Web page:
For Louise Largiader, WTJU was something of a slippery slope. First, she was a longtime listener. Then she started donating to the Marathons. Then answering phones during them. She says she never thought she’d be on the radio, but she made the jump to on-air DJ a few years ago.
Here at the station, we’re so glad she did. In the photo above, Louise is on the left, photographed with her Wild Women & Friends co-host Sandy Snyder.
What shows are you hosting during the upcoming Jazz Marathon?
I am thrilled to kick off the Jazz Marathon with “Breakfast Blend,” two hours of music about coffee, breakfast, and mornings. I’m also helping Rus Perry with his Wednesday show about Abbey Lincoln and Nina Simone — his shows are so thoughtful and well-crafted.
What do you hope listeners take away from your upcoming Jazz Marathon shows?
Jazz covers many styles of singing and music, which are well represented all throughout the Marathon. Any show you listen to will have an “aha!” moment where you think, “I didn’t know that.” And if you don’t care for a song, just wait for the next one! I play music that I want to share with our listeners. Music is such a connector, isn’t it?
You’ve been hosting Wild Women & Friends for several years… what draws you to that show?
Sandy Snyder invited me to co-host with her, and she’s a delight. Within the framework that she set up for the show, I have so much flexibility in what I play (as all the DJs do), and we feature mostly women, with an occasional boy now and then.
Where does your music taste come from?
My parents’ classical records. The radio — 60’s and 70’s pop and soft rock, with some 8-tracks of harder rock. Jukeboxes with mostly country and “oldies.” I discovered WTJU, which opened up a world of jazz and standards. And my husband was a blues fan, which expanded my horizons further. World music is a recent foray.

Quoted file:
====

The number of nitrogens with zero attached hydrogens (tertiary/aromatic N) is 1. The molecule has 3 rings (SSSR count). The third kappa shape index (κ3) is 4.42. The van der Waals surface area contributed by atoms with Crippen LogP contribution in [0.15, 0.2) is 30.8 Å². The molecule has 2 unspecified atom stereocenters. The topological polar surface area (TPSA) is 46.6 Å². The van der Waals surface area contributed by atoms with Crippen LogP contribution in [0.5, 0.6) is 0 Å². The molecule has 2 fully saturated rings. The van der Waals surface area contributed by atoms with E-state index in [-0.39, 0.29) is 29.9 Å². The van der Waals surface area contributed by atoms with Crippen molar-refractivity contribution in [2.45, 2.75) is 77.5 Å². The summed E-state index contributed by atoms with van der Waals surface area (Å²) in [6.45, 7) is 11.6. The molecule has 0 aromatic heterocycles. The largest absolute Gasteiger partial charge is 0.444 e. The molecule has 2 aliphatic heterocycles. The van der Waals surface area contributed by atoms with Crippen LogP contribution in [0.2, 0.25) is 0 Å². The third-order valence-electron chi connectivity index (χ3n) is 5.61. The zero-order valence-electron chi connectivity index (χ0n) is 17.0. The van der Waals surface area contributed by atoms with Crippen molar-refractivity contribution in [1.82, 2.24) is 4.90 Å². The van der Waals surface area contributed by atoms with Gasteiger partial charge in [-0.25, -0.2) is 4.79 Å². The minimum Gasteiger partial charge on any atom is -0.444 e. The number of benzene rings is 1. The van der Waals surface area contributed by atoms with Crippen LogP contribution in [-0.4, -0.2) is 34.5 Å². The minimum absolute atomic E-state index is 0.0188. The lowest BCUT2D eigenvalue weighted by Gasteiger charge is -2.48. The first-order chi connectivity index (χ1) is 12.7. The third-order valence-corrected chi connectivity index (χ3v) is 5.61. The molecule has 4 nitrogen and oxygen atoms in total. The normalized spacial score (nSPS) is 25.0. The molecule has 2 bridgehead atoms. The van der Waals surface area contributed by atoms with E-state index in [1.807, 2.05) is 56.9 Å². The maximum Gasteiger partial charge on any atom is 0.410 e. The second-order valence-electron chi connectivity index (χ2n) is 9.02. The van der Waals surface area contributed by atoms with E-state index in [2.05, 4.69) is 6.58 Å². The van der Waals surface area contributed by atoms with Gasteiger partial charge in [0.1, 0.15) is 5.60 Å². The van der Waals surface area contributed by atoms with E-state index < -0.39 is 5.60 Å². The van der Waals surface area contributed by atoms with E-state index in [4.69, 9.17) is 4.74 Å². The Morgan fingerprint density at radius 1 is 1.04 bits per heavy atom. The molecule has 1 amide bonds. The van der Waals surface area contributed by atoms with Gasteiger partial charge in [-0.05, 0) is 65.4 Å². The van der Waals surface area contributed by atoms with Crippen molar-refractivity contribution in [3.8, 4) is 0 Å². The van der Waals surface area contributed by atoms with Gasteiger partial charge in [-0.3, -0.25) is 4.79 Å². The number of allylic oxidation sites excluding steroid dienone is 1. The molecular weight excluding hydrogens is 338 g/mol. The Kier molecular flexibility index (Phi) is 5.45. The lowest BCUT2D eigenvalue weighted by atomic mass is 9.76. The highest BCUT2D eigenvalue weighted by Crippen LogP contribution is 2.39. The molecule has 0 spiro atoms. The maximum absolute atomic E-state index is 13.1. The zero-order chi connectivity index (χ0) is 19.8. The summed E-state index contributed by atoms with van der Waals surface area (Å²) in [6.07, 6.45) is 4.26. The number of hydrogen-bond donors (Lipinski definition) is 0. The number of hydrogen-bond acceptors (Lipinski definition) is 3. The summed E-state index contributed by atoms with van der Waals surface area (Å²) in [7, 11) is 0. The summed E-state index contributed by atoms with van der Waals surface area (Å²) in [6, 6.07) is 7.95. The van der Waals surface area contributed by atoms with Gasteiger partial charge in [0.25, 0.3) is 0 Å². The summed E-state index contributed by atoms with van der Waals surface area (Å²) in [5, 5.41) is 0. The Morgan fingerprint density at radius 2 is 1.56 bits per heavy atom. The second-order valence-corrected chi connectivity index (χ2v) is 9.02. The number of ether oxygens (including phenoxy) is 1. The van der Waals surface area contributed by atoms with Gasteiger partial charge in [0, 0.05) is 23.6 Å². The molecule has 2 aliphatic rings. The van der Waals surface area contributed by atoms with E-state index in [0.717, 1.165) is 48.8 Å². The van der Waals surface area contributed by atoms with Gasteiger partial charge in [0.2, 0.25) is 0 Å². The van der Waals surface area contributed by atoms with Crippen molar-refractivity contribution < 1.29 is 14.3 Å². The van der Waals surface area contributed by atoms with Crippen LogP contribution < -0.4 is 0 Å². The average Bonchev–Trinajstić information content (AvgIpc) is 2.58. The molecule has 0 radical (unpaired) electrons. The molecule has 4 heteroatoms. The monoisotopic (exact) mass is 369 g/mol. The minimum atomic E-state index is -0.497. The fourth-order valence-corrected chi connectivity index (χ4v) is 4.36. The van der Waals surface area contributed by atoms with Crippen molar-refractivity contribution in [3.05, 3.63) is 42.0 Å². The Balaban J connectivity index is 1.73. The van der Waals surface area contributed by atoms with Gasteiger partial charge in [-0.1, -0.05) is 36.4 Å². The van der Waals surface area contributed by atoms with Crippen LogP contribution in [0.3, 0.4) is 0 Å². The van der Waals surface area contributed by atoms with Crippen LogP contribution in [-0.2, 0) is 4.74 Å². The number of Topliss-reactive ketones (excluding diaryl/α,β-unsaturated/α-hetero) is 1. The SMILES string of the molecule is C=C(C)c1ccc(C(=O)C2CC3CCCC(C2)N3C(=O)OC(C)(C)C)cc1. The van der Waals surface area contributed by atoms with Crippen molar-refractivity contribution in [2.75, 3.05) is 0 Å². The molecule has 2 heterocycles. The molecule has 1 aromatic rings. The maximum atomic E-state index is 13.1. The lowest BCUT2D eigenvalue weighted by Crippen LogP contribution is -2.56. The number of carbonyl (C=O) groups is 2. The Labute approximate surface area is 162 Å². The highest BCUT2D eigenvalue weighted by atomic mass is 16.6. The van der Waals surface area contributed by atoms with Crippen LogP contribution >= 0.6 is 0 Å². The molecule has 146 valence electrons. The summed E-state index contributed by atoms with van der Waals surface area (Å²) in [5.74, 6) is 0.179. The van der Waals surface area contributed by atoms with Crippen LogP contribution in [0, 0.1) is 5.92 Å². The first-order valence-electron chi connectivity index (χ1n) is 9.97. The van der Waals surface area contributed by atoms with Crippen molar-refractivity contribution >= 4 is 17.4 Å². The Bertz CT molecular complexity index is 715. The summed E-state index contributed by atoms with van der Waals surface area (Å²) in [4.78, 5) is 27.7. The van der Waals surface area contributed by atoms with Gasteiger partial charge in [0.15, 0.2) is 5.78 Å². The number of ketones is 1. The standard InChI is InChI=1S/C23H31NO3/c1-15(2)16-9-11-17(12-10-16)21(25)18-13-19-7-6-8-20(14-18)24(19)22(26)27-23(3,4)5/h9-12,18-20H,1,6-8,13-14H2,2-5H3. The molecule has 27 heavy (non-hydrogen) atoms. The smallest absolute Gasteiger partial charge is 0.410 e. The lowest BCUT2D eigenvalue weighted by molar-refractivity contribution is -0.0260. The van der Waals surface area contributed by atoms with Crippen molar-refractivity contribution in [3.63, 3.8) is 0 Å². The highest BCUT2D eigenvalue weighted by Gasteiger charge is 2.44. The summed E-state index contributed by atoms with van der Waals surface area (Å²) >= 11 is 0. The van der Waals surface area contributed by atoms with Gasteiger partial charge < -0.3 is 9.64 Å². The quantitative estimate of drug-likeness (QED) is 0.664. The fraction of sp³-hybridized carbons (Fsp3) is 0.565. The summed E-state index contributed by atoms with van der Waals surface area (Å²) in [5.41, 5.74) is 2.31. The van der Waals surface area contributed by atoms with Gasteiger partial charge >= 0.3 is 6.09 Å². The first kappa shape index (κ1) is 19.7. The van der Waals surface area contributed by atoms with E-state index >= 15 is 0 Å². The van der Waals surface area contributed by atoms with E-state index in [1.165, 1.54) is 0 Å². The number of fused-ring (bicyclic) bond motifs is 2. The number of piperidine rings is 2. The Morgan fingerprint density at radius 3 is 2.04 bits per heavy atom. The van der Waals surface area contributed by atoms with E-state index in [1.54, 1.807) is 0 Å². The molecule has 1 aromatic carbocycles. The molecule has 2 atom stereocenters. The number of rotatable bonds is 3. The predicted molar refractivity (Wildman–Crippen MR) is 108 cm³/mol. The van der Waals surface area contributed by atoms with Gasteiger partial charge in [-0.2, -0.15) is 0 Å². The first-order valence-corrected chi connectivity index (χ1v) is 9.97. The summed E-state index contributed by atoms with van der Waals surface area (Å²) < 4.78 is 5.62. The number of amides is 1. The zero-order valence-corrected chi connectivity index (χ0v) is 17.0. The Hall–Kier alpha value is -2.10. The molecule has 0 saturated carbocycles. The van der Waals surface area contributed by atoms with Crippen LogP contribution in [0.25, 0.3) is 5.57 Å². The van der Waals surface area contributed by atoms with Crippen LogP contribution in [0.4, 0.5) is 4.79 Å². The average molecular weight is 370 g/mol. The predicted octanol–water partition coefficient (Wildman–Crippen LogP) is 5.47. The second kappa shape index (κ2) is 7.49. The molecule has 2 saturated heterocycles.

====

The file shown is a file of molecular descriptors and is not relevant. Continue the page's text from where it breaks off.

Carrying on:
How do you choose what you’re going to play?
My shows always start with a salute to a wacky or random holiday. Sometimes I’ll have a theme that then sends me off on wonderful tangents, discovering singers and music I’ve never heard. There’s new music coming into the station all the time, and I try to include some of that as well.
Why have you stayed involved with WTJU over the years?
It’s a passionate group of incredibly knowledgeable volunteers who are a lot of fun and really care about bringing a diverse selection of music to our community and to the world. Who wouldn’t want to be a part of that?
Why should someone donate to WTJU’s Jazz Marathon?
The Marathon is a window into what we program every single week. It’s increasingly difficult to find such variety in one station, and that is well worth supporting. We keep our listeners informed about the community we live in. WTJU is an absolute gem and I care deeply about helping it to shine.